After all, since it all happened (Nukes & Korea) under Harry Trumans/Douglas MacArthurs/Curtis Lemays watch, absolute paragons of humanity they are known to have been, they had the benefit at the time of plausible-deniablity given no mushroom cloud nor fallout/radiation effects, and as you posted, the effects would likely be undetectable by those not, 'in the know' ? Weapons need to be deployed to be properly assessed and evaluated re capabilities, do they not ? And Evil ChiComs & NorComs were considered at the time to be even less human than the preceding ratlike 'Jap', were they not ?

To this day we still know very little re Fort Detricks activities since WWII circa '43 onwards ...

Posted by: Outraged | Apr 27 2017 20:11 utc | 41

To Ron Horn @31:

Dave Chaddock's book is excellent. I wrote a review of it back in March 2015. See "Book Review: 'This Must Be the Place: How The U.S. Waged Germ Warfare in the Korean War And Denied It Ever Since'"

An excerpt:

One man with evident integrity and unwilling to let the truth be buried is Dave Chaddock. His book, This Must Be the Place: How the U.S. Waged Germ Warfare in the Korean War and Denied It Ever Since, is a superb exercise in historical rebuttal. The falsifications and lies and secrets propounded by the U.S. on the issue of its crimes has been going on for decades now. For instance, the U.S. populace did not learn of its government’s post-war deal with Nazis, or its amnesty of the Japanese Imperial Army’s Unit 731, until nearly 40 years had passed from the time of these events. If the book seems partisan at times, it is understandably the passion of someone outraged at what he has discovered — just as many who have served in America’s imperial wars returned home outraged, and too often broken, by what they had seen and endured.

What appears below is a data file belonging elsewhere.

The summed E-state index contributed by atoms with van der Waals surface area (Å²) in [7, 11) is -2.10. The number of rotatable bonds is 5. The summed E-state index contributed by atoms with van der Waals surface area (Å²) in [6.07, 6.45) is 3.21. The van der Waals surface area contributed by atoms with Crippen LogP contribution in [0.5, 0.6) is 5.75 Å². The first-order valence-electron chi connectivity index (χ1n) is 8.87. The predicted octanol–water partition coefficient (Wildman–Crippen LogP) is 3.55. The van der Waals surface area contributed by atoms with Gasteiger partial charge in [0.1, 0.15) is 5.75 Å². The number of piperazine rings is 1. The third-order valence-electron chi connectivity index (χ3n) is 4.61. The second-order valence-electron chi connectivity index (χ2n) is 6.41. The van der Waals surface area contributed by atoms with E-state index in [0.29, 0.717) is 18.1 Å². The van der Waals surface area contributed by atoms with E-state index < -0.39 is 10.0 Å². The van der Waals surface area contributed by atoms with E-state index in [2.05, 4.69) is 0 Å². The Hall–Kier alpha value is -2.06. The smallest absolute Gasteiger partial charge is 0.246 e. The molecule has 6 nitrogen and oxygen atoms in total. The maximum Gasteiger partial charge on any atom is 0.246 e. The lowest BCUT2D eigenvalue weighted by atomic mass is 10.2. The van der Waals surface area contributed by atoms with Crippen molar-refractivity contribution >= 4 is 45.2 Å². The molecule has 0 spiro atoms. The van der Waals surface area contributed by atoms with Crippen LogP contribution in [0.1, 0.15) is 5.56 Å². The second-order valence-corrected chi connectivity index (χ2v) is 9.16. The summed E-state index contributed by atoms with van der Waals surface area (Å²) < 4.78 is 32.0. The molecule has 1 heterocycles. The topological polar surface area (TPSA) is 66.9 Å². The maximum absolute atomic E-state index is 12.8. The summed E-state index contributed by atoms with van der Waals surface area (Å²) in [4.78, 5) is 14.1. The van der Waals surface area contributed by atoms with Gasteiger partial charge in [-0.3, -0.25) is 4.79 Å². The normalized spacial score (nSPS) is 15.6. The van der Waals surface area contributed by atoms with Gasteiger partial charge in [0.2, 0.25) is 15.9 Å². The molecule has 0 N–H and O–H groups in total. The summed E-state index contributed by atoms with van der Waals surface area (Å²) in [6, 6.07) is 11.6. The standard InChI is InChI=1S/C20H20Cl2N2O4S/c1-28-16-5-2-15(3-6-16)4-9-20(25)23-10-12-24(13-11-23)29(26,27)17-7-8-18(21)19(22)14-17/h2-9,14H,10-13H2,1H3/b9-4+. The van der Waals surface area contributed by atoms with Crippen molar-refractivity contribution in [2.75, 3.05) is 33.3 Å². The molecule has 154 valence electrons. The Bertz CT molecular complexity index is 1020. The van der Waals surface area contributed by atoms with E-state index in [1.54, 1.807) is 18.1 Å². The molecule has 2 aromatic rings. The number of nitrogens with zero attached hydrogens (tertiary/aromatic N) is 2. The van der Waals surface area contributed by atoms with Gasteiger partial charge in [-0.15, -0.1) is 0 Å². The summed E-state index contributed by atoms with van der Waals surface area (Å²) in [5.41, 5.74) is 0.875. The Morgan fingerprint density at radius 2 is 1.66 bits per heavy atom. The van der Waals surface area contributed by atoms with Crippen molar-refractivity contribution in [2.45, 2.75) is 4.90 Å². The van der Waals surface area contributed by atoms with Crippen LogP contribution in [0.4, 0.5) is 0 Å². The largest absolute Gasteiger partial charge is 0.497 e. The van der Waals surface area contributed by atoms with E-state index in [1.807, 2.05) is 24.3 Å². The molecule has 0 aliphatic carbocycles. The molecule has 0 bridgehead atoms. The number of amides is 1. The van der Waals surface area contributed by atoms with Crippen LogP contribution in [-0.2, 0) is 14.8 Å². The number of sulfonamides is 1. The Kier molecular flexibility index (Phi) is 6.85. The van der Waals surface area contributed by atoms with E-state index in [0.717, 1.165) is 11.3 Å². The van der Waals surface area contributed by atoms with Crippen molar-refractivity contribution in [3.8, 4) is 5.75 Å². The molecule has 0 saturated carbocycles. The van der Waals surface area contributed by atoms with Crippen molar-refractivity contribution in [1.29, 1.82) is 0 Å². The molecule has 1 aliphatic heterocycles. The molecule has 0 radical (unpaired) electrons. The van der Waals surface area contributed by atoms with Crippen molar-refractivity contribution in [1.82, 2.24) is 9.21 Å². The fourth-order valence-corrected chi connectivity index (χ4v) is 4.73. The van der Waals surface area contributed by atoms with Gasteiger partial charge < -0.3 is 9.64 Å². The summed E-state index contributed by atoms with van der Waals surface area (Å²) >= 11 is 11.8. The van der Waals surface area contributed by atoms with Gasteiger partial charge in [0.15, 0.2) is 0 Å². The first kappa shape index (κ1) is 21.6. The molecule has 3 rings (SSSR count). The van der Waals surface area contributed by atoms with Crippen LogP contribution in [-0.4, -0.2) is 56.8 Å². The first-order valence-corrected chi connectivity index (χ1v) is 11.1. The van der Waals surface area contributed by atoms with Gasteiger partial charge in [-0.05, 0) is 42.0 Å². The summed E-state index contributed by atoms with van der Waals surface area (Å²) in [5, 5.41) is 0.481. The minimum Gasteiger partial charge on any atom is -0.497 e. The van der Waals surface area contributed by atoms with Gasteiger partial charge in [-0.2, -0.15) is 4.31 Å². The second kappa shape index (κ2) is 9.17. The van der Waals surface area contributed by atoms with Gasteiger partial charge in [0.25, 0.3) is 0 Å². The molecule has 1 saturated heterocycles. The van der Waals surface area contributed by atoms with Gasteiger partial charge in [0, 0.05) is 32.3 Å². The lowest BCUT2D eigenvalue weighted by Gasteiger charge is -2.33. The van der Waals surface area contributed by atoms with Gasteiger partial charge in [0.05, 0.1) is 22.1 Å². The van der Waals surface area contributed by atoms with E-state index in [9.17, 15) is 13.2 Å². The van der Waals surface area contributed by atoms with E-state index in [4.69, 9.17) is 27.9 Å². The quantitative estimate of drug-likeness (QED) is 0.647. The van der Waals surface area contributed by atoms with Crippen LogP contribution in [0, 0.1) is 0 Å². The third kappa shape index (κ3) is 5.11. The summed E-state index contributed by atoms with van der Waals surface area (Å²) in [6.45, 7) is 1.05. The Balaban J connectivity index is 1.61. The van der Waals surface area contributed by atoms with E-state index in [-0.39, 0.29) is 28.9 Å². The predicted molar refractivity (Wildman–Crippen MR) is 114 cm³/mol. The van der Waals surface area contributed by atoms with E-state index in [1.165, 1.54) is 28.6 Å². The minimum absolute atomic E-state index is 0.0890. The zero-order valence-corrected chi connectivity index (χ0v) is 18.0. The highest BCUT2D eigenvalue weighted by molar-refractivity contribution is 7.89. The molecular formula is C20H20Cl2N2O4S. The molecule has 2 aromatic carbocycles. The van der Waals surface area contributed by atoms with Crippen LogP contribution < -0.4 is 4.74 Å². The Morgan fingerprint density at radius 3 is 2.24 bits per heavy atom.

Chaddock builds on the seminal work of Stephen Endicott and Edward Hagerman, whose 1998 book, The United States and Biological Warfare: Secrets from the Early Cold War and Korea, laid out the best case we have thus far for proving the U.S. BW campaign really did take place. Chaddock takes on Endicott and Hagerman’s critics, and has a particularly trenchant critique of the discovery of Soviet documents that indicate the BW evidence was “faked.” The documents were oddly serendipitously discovered at the time Endicott and Hagerman were publishing their book. (The actual documents have not been publicly released, if they in fact exist.) Chaddock shows that the Soviet “fake”, as presented, could not possibly have covered all the sites and evidence of biological weapons used in as short a time as given to create such a fantastic fraud.

Posted by: Jeffrey Kaye | Apr 27 2017 20:20 utc | 42

Question is what is the US task force going to do if Kim does nothing, it cannot stay in the area indefinately, a US strike would endanger US ships and troops stationed in South Korea and 10 million South Koreans in Seoul, and of course an evacuation of Seoul would cost billions. So the US could have to slink ignominiously away, proving that Trumps mouth was bigger than his dick.

Posted by: harrylaw | Apr 27 2017 20:30 utc | 43

I feel compelled to revisit the relatively new scientific term, agnotology, related to this posting and thread.

Agnotology [The Making & Unmaking of Ignorance] is a book (collection of essays) edited by Robert N Proctor and Londa Schiebinger ISBN-10: 0804759014 ISBN-13: 978-0804759014

What is Agnotology? It is defined as a term to describe the cultural production of ignorance (and its study)

This term is being forwarded by Robert N. Proctor and others interested in the study of ignorance with focus on the manufactured sort. The book begins with a preface by Robert N Proctor who is a professor of History of Science at Stanford University. The subsequent essays are grouped into three Parts:
I ) Secrecy, Selection, and Suppression
II ) Lost Knowledge, Lost Worlds
III ) Theorizing Ignorance